Zero Bridge Dir. Tariq Tapa

[Artists Public Domain; 2011]

Styles: neo-realism
Others: Spite

Set in the India-controlled region of Kashmir, Tariq Tapa’s Zero Bridge carves out a small, intimately detailed story of an intelligent teenage boy, Dilawar (Mohamad Imran Tapa), who lives with an abusive uncle while dabbling in pickpocketing and doing classmates’ homework for cash. Shot on a shoestring budget, the film employs a neorealist aesthetic, using rough, handheld digital footage and excessive close-ups to create a sense of immediacy and heighten its often tepid drama. It’s mildly successful in conveying the moral dilemmas of its protagonist with modesty, yet its clichéd central romance — between Dilarwar and Bani (Taniya Khan) — betrays its supposedly ultra-realist approach, bogging down the second half of a film purportedly interested in showing a culture rarely featured on screen with an arc that feels all too familiar.

The film begins by portraying Dilawar as something of an outcast — his adoptive mother gave him up after having children of her own, and his uncle (Ali Mohammad Dar) took him in against the advice of others — who is taken advantage of by most of his family and acquaintances. His status in fact mirrors that of Kashmir, a region that itself has been shuffled around and taken advantage of by other countries for centuries, yet the metaphor is never probed as Tapa takes a more direct, observatory approach throughout. While there is a certain authenticity to the local details on display, especially the often oppressive closeness of the family and the pervasiveness of police and military figures, Zero Bridge is never quite fully immersive due to its conflicting representations of its protagonist simply “being” and its increasingly apparent tactics to elicit unearned sympathy through convention.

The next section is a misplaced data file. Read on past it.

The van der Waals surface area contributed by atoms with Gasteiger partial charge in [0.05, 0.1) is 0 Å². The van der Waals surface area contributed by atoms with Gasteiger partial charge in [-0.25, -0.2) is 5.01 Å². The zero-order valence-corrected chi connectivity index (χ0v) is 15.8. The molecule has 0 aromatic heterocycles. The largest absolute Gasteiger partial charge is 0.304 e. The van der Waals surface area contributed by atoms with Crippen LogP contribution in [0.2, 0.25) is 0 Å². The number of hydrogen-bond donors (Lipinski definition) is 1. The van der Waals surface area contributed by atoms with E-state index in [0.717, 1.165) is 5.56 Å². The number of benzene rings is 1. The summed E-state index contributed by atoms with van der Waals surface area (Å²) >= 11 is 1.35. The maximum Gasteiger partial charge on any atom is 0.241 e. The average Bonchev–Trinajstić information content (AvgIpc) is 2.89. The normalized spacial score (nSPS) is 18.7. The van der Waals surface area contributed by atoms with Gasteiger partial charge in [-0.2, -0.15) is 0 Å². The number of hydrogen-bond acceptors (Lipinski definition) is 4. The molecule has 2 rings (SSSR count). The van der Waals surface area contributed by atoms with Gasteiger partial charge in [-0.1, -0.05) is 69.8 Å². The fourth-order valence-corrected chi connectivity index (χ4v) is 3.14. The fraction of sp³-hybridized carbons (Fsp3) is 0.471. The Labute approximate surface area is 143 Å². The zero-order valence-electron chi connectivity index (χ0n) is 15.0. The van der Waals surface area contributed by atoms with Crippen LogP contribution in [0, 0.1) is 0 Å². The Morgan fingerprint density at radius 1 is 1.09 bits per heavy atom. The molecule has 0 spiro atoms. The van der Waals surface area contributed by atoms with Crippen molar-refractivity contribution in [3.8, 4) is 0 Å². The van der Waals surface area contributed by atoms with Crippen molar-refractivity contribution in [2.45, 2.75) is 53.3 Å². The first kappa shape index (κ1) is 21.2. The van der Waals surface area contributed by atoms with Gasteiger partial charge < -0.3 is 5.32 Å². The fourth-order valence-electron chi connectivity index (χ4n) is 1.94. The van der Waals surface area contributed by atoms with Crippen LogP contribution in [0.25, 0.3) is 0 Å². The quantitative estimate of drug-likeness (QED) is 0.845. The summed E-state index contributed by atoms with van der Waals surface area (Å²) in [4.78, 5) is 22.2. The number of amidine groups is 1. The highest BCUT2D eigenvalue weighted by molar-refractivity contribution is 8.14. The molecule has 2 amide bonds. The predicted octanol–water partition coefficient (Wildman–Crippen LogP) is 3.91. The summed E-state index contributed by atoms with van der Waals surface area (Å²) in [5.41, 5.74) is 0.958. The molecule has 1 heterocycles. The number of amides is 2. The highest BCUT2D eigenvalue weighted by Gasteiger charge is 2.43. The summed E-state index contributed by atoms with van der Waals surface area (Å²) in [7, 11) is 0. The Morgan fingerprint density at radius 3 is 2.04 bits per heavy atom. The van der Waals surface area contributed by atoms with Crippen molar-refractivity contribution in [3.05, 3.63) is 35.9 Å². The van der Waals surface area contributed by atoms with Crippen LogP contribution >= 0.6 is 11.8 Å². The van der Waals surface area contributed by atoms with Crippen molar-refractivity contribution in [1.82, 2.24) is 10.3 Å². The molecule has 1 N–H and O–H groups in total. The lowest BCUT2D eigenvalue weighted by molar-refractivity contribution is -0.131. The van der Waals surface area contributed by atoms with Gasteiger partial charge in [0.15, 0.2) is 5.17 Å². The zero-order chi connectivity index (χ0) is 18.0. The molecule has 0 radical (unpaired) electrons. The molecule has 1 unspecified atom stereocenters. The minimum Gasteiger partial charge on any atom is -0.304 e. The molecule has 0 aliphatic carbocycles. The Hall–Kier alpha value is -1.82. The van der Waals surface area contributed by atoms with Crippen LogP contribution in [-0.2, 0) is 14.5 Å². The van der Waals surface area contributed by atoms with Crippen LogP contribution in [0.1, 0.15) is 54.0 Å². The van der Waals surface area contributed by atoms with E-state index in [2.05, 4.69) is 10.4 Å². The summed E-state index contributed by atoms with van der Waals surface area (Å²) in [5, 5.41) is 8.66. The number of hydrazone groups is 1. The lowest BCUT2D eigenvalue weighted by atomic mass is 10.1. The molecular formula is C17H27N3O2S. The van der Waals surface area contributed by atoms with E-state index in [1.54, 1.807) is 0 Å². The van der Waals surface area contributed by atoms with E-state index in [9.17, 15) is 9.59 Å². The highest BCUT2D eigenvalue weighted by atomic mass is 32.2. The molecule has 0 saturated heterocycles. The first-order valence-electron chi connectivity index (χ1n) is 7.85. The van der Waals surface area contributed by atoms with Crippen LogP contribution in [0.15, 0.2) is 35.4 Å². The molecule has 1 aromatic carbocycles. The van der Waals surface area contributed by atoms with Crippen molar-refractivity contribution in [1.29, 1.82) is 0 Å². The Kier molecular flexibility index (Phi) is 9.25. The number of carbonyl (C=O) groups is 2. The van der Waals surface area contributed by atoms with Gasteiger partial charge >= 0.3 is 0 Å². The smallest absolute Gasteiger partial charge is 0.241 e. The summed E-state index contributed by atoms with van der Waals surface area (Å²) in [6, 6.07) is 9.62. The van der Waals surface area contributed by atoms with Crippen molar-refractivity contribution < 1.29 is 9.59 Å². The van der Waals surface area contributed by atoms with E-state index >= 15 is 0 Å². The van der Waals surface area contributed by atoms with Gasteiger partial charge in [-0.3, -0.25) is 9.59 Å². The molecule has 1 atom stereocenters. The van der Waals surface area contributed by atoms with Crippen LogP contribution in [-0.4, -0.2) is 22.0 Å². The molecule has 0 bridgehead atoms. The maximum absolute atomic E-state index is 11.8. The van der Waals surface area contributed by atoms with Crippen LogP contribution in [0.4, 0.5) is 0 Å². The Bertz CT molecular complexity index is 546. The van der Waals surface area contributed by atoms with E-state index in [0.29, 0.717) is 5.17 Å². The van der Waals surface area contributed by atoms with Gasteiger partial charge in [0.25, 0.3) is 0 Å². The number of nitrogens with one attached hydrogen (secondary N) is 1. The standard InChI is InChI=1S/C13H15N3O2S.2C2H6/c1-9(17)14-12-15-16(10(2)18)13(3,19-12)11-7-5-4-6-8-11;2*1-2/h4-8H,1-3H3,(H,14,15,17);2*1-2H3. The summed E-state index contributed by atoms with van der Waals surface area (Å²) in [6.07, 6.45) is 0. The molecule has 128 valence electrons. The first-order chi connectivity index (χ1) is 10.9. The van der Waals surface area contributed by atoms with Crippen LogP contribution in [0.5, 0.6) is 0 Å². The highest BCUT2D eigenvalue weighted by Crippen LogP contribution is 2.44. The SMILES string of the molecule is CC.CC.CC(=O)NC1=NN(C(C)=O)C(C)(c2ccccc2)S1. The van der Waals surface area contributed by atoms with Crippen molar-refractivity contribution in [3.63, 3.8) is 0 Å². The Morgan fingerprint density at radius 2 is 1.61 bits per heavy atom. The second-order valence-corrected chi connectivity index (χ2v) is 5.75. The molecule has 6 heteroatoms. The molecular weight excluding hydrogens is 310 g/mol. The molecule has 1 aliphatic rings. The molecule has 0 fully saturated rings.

It’s hard to fault a small film like this, one whose intentions are surely admirable, for succumbing to the “troubled boy in love” trope. And indeed, Tapa does a fine job of setting up the initial meeting between Dilawar and Bani at a shipping office, where Dilawar quickly recognizes Bani as one of his recent pickpocket victims. But while the coincidental meeting retains a certain degree of believability, we are then almost immediately asked to accept that this beautiful girl would willfully help Dilawar, who is already established as an intelligent boy, with his homework (or rather, homework that she assumes is his) for hours without pay. On the one hand, this enhances Dilawar’s moral struggle in an interesting way — his exploitation of Bani brings him closer to her, yet it also further betrays her trust — but it so glaringly conflicts with the film’s attempts at realism that it renders the whole thing relatively trite and emotionally dishonest. And while the film’s minimalist nature is its greatest asset in the first act, it ultimately makes its flaws and screenwriterly touches all the more apparent, resulting in some great individual slice-of-life sequences and some truly hackneyed ones.

Most Read